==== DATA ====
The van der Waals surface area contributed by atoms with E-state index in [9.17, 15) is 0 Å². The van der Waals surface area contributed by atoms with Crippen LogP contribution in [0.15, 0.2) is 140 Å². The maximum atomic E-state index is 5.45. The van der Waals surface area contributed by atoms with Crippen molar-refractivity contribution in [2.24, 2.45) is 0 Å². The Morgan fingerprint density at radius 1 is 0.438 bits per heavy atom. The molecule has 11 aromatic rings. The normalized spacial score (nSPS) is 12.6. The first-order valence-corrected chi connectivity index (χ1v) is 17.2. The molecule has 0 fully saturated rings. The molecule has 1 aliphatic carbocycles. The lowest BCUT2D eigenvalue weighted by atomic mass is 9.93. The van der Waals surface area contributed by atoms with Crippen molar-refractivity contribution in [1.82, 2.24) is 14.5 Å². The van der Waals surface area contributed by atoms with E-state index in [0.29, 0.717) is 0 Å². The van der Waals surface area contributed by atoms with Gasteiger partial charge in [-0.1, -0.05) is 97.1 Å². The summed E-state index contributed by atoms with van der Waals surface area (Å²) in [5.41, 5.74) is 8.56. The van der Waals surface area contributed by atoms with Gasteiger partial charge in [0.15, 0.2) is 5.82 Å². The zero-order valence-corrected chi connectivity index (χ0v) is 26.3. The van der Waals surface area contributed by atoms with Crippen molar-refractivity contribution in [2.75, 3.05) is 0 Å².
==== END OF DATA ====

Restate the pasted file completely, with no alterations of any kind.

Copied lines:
The van der Waals surface area contributed by atoms with E-state index in [9.17, 15) is 0 Å². The van der Waals surface area contributed by atoms with Crippen LogP contribution in [0.15, 0.2) is 140 Å². The maximum atomic E-state index is 5.45. The van der Waals surface area contributed by atoms with Crippen molar-refractivity contribution in [2.24, 2.45) is 0 Å². The Morgan fingerprint density at radius 1 is 0.438 bits per heavy atom. The molecule has 11 aromatic rings. The normalized spacial score (nSPS) is 12.6. The first-order valence-corrected chi connectivity index (χ1v) is 17.2. The molecule has 0 fully saturated rings. The molecule has 1 aliphatic carbocycles. The lowest BCUT2D eigenvalue weighted by atomic mass is 9.93. The van der Waals surface area contributed by atoms with Crippen molar-refractivity contribution in [1.82, 2.24) is 14.5 Å². The van der Waals surface area contributed by atoms with E-state index in [0.29, 0.717) is 0 Å². The van der Waals surface area contributed by atoms with Gasteiger partial charge in [-0.1, -0.05) is 97.1 Å². The summed E-state index contributed by atoms with van der Waals surface area (Å²) in [5.41, 5.74) is 8.56. The van der Waals surface area contributed by atoms with Gasteiger partial charge in [0.15, 0.2) is 5.82 Å². The zero-order valence-corrected chi connectivity index (χ0v) is 26.3. The van der Waals surface area contributed by atoms with Crippen molar-refractivity contribution in [2.75, 3.05) is 0 Å².